Some POD (Print On Demand) publishers would like writers to believe that a world of riches as a result of a best selling book is within your grasp if you sign up for their self-publisher services. The truth is â€“ like Billy Joel says â€“ you may be wrong but you may be right. If your goal is to sell your book through a bookstore, no POD publisher is the best way to go.
The reason is simple. Bookstores expect a deep discount to stock books, often as much as 50%, a percentage that is completely incompatible with the POD pricing model. The numbers simply do not work. A customer can walk up to the counter at their local Barnes & Noble and request a copy of a POD book, and the store will be happy to order and sell it to you, but the idea that they will stock massive quantities of a work by an unknown (to the general public) is fantasy.
POD might be a good fit for your purpose if you plan on selling it via an online seller like Amazon.com, your own website, or offer them for sale at events you speak at. To realize financial benefits of going the POD self-publisher route, you must be ready to embrace marketing with a vengeance. There is no deep pocket publisher standing behind you ready to help out by financing a book tour (which happens rarely these days anyway). You’re going to have to bootstrap your own sales. There’s no advance and nothing happens unless you do it.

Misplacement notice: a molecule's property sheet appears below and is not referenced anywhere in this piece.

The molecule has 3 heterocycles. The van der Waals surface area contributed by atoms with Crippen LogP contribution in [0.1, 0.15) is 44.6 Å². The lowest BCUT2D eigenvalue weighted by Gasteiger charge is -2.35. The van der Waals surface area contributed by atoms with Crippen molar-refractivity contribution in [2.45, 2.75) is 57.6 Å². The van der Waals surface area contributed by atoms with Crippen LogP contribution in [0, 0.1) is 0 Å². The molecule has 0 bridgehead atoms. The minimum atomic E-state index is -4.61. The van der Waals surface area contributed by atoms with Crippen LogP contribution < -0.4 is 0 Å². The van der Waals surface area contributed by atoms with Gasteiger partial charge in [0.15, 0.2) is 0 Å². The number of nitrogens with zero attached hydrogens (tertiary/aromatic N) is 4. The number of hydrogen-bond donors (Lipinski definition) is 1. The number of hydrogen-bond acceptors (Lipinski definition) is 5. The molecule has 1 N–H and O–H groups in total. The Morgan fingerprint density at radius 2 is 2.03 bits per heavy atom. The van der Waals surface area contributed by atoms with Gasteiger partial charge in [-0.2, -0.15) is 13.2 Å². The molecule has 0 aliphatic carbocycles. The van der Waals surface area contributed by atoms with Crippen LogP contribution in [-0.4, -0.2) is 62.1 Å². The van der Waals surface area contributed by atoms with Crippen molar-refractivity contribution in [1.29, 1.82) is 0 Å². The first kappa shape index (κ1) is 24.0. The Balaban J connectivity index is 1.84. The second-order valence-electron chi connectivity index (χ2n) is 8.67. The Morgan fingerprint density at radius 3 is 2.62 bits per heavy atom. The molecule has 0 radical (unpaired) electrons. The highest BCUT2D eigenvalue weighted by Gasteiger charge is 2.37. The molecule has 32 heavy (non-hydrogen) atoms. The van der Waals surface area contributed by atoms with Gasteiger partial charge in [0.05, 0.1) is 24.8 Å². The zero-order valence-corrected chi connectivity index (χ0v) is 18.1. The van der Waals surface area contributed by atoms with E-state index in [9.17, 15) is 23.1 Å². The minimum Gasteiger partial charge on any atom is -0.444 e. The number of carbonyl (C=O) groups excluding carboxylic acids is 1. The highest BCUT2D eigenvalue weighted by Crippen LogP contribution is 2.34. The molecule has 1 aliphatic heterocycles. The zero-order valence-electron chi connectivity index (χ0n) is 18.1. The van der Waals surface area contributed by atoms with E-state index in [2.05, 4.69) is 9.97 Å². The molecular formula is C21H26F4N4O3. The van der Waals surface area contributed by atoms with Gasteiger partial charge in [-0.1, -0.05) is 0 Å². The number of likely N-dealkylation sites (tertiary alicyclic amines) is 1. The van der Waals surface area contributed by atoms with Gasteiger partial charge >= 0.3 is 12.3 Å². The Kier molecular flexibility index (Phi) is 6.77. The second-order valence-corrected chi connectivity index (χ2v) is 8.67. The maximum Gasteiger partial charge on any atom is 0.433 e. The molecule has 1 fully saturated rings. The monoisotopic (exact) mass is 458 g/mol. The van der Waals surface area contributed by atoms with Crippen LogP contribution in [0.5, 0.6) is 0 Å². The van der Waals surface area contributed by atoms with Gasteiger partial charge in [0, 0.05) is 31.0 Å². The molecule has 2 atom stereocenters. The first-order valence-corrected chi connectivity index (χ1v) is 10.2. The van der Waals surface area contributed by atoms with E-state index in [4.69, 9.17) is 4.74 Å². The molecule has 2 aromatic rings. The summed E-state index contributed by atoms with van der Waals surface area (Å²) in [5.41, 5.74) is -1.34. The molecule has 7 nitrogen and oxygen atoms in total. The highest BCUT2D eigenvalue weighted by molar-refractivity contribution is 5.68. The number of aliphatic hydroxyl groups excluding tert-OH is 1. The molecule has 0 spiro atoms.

On the plus side, you have total control to publish a book exactly how you envision it any time you want. So, no, POD is not perfect for all self-publishers but it might be good for you.
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